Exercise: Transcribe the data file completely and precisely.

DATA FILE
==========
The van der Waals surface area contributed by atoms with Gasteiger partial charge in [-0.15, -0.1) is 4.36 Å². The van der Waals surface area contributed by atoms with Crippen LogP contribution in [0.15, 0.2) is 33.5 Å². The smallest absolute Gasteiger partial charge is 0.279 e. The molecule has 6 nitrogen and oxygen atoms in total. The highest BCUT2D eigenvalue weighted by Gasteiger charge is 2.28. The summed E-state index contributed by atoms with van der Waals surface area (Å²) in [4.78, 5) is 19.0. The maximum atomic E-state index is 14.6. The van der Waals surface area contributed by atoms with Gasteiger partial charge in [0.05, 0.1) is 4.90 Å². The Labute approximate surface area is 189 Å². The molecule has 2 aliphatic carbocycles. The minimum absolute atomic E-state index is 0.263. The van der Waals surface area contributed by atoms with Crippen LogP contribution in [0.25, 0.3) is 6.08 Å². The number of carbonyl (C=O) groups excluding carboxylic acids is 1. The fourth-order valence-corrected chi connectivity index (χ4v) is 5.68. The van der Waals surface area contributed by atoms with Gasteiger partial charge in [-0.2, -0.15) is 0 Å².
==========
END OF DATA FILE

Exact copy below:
The van der Waals surface area contributed by atoms with Gasteiger partial charge in [-0.15, -0.1) is 4.36 Å². The van der Waals surface area contributed by atoms with Crippen LogP contribution in [0.15, 0.2) is 33.5 Å². The smallest absolute Gasteiger partial charge is 0.279 e. The molecule has 6 nitrogen and oxygen atoms in total. The highest BCUT2D eigenvalue weighted by Gasteiger charge is 2.28. The summed E-state index contributed by atoms with van der Waals surface area (Å²) in [4.78, 5) is 19.0. The maximum atomic E-state index is 14.6. The van der Waals surface area contributed by atoms with Gasteiger partial charge in [0.05, 0.1) is 4.90 Å². The Labute approximate surface area is 189 Å². The molecule has 2 aliphatic carbocycles. The minimum absolute atomic E-state index is 0.263. The van der Waals surface area contributed by atoms with Crippen LogP contribution in [0.25, 0.3) is 6.08 Å². The number of carbonyl (C=O) groups excluding carboxylic acids is 1. The fourth-order valence-corrected chi connectivity index (χ4v) is 5.68. The van der Waals surface area contributed by atoms with Gasteiger partial charge in [-0.2, -0.15) is 0 Å².